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Senate Finance Panel Passes Health Reform

Updated at 5:25 p.m. ET

President Obama's plan to remake the nation's health care system is one step closer to reality after the pivotal Senate Finance Committee approved sweeping legislation Tuesday requiring nearly all Americans to purchase insurance and ushering in a host of other changes to the nation's $2.5 trillion medical system.

The committee approved the measure by a vote of 14 to 9, with all Democrats supporting it, along with one Republican - Sen. Olympia Snowe of Maine.

"Ours is a balanced plan that can pass the Senate," Committee Chair Max Baucus (D-Mont.) said Tuesday before the vote. "Our bill should win the support of Republicans and Democrats alike... My colleagues, this is our opportunity to make history."

Baucus ultimately failed at winning any more than one Republican vote, even after marathon negotiating sessions.

Republican Sen. Orrin Hatch (R-Utah) called the vote another step toward the "flawed solution... of more spending, more government and more taxes."

Snowe cautioned that her vote for the committee bill did not indicate she would support the Democrats' final plans.

"I [support the committee bill] with reservations because I share my Republican colleagues' trepidation about what will transpire on the Senate floor" and later on in the legislative process, Snowe said. Still, she said she would vote for the measure because "when history calls, history calls."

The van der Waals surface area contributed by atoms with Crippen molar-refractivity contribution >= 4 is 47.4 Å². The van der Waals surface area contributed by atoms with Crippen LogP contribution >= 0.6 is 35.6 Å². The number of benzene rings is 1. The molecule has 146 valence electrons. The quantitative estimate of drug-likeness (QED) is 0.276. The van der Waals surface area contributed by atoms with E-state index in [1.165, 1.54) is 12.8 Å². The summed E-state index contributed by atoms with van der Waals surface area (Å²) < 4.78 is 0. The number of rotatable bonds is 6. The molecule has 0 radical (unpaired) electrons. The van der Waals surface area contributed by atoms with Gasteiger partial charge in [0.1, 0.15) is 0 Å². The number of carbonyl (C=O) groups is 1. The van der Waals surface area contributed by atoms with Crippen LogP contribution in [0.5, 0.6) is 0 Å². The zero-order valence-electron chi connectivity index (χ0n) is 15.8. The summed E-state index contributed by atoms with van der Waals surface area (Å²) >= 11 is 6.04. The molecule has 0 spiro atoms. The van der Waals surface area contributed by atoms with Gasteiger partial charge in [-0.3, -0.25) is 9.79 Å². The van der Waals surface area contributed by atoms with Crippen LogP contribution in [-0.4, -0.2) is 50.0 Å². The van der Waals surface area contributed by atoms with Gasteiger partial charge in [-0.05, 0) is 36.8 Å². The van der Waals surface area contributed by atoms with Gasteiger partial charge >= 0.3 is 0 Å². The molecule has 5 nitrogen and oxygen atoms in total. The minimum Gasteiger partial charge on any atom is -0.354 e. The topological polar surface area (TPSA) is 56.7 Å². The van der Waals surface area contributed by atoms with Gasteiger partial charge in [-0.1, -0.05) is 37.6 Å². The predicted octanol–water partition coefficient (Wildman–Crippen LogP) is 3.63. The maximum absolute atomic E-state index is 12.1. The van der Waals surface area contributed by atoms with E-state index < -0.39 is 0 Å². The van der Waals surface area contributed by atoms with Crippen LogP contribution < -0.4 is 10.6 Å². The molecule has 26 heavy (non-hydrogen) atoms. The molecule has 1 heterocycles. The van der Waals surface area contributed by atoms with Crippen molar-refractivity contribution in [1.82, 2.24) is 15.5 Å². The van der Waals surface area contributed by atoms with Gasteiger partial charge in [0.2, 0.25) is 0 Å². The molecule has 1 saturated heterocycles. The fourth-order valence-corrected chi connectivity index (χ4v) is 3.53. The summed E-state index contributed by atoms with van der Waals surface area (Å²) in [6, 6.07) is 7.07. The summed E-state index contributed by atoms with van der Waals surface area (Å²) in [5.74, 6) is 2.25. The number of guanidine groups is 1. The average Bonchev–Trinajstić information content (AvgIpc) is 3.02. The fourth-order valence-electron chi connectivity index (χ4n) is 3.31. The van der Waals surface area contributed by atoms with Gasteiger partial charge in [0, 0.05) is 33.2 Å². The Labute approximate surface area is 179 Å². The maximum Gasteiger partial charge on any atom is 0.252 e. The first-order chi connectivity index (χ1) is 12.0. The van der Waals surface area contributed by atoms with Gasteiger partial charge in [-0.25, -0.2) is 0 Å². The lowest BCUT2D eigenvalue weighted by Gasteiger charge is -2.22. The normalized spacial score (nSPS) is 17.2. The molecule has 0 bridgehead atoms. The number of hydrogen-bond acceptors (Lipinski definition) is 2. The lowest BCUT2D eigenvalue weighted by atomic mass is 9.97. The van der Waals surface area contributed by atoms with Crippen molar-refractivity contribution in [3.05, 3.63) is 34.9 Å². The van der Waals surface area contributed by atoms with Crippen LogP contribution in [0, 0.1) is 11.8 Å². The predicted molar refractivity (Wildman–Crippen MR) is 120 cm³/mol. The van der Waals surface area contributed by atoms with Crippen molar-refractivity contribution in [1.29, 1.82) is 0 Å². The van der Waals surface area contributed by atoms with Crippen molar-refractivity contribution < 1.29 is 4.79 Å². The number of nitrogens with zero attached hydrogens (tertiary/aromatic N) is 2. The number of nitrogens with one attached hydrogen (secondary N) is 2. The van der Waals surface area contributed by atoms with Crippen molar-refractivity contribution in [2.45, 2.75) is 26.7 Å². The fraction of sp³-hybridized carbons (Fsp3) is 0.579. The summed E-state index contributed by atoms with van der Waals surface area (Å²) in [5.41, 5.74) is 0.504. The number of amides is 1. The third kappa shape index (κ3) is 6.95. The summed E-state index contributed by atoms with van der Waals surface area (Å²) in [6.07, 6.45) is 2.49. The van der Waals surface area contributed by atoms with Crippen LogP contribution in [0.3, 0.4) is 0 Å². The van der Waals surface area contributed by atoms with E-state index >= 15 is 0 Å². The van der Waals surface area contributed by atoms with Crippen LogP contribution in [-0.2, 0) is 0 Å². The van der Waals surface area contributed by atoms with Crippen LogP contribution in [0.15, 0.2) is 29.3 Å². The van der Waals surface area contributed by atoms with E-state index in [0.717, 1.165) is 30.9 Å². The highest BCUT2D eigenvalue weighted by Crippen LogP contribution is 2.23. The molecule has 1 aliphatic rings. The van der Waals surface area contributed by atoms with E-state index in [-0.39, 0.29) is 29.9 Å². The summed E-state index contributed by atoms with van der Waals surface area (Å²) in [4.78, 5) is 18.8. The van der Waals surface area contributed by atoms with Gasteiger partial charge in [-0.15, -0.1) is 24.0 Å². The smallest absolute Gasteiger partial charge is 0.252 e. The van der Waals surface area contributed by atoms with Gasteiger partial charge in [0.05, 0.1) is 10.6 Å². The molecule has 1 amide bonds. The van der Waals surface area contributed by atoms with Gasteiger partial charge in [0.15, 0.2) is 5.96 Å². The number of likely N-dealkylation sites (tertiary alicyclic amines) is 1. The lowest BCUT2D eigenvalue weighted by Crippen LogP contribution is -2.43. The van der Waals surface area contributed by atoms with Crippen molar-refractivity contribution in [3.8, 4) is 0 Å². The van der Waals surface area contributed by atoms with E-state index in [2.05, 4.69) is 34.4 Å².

She urged her colleagues to "contemplate the decades of inaction that has brought us to these crossroads."

Much work lies ahead before a bill can arrive on Mr. Obama's desk, but the action by the Finance Committee still marks a significant advance. Special Report: Health Care

Four other congressional committees acted before August to pass health legislation, so for months all eyes have been on the Finance Committee, the remaining one. It's also the panel whose moderate makeup most closely resembles the Senate as a whole. And the committee's moderate legislation is seen as the best building block for a compromise plan that could find favor on the Senate floor.

Speaking from the White House Tuesday afternoon, Mr. Obama praised the committee for reaching a "critical milestone." Despite "significant details and disagreements" to work out, he said the bill "has brought us significantly closer to achieving the core objectives I laid out" for reform.

"I want to particularly thank Sen. Olympia Snowe for both the political courage and seriousness of purpose that she has demonstrated throughout this process," the president said.

By supporting the Democratic measure Tuesday, Snowe may be risking her chance of earning a new Republican leadership position, according to reports. She is next in line to serve as the top Republican on the Commerce, Science and Transportation Committee when the current senior Republican, Sen. Kay Bailey Hutchison (Texas), leaves the Senate to run for governor. The other Republicans on the committee may choose someone else to serve as the ranking member, however, because of Snowe's health care vote.

Senate Minority Leader Mitch McConnell said in a statement that Snowe called him Tuesday morning to notify him she would vote for the bill in spite of her reservations.

"I share her concerns about the direction of this bill once it leaves the committee, and her call for transparency before we vote to proceed to any bill on the floor," McConnell said.